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Metacognition published 21/11/2015


Metacognition raises ethical questions, for instance: are all epistemic agents equally equipped to think correctly, and, hence, responsible for their judgments, as Descartes claimed? Or rather, is their social environment responsible for the existence and appropriate use of their critical abilities? This kind of question can now be posed in much more exact terms, thanks to the empirical science of metacognition.

Continuing the End Times series, Richard Marshall interviews Joëlle Proust.

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Waking, Dreaming, Being published 04/10/2015


One of the fascinating and valuable things about the Indian philosophical tradition is that it has sophisticated and technical debates, spanning centuries, about whether dreamless sleep is a peculiar mode of consciousness or whether it’s a state in which consciousness is absent. Both Advaita Vedānta philosophers (Advaitins) and Buddhist philosophers argued that a subtle form of awareness continues in deep sleep (though they disagreed about the nature of this awareness), whereas the Nyāya philosophers (Nyaiyāyikas) held that consciousness is absent from dreamless sleep.

Continuing the End Times series, Richard Marshall interviews Evan Thompson.

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Time, Language, Ontology published 19/09/2015


Nobody, however, takes the need for spatially variable terms—spatial indexicals—to have any implications about the nature of space itself. Everyone cheerfully accepts that though it is pragmatically necessary to divide space up into the ‘here’ and the ‘there’, space itself is perfectly isotropic; there is no such-thing as an observe-independent ‘here’. Space is not centered, even though our orientation toward space requires us (most of the time) to center our representation of it upon ourselves. This is just one of the ways in which, we all agree, our normal ways of thinking about space come apart from the way it is itself.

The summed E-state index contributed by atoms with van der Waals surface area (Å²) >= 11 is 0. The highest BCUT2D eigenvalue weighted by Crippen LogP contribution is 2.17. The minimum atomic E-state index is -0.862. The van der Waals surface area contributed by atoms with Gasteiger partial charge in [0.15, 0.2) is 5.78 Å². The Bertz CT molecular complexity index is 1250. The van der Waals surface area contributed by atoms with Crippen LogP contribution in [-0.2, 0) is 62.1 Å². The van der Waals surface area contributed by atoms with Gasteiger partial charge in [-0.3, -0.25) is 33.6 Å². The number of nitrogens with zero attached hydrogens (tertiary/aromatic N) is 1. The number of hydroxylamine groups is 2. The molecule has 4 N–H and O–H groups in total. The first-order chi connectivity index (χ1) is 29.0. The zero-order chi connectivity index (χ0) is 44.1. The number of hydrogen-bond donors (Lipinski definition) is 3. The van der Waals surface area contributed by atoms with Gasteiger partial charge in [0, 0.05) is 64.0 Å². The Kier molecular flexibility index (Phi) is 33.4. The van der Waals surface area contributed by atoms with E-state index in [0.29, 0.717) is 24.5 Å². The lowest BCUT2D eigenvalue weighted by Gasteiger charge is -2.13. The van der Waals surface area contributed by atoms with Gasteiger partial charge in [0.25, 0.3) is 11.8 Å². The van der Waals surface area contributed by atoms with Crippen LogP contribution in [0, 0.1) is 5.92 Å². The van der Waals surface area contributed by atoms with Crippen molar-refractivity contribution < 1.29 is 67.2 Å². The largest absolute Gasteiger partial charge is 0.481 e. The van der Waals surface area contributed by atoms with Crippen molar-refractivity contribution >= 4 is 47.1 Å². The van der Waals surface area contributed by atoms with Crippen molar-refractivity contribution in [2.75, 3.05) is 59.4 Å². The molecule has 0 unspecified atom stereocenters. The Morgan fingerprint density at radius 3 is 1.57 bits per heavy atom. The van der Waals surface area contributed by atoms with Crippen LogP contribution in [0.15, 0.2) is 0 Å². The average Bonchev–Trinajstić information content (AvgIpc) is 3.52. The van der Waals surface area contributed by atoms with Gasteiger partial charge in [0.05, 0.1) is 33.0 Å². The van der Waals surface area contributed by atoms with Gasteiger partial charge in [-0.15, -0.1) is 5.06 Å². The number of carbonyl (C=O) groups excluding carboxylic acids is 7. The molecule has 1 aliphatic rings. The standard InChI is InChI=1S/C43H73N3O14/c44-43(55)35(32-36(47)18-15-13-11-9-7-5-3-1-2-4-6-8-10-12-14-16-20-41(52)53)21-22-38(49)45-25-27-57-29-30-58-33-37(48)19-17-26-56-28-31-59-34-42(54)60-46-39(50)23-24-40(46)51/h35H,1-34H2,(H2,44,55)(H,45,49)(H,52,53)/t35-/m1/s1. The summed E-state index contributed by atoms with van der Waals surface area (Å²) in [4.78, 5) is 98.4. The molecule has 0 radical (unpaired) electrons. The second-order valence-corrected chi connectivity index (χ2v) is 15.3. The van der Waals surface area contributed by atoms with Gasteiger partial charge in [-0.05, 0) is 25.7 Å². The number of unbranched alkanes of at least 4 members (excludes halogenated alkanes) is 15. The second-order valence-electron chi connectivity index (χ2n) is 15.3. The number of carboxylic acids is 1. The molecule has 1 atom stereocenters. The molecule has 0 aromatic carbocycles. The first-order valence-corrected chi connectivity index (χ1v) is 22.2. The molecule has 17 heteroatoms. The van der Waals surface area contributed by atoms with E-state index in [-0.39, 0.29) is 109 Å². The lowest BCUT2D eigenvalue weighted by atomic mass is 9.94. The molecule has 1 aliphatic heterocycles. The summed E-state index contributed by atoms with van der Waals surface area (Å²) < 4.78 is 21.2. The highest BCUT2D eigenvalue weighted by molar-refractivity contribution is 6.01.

Continuing the End Times series, Richard Marshall interviews Joshua Mozersky.

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Italian philosophy, Magic and Peter of Spain published 12/09/2015


By the time Italian fascism hit bottom in the late thirties, intimidated by Hitler and promulgating its own disgraceful racial laws, Gentile was no longer a major force in the regime or the Party, which he never renounced. Gentile had immense philosophical talent – more focused than Croce’s, whose range was broader, less committed to philosophy. The grand historical narrative of Italian philosophy – with the politics of nation-building as its armature – is still Gentile’s. His metaphysics of actual idealism or actualism is a strikingly original attempt to naturalize (speaking very broadly) idealism.

Continuing the End Times series, Richard Marshall interviews Brian Copenhaver.

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From the Point Of View of the Universe published 06/09/2015


“The point of view of the universe” is to symbolize an impartial concern for everyone. Sidgwick calls for impartiality in ethics and thinks that when deciding what we ought to do, we should try to take an impartial perspective – not mine, not yours, not my children’s but “the point of view of the universe”.

Continuing the End Times series, Richard Marshall interviews Katarzyna de Lazari-Radek.

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Naturalism’s Final Causes published 29/08/2015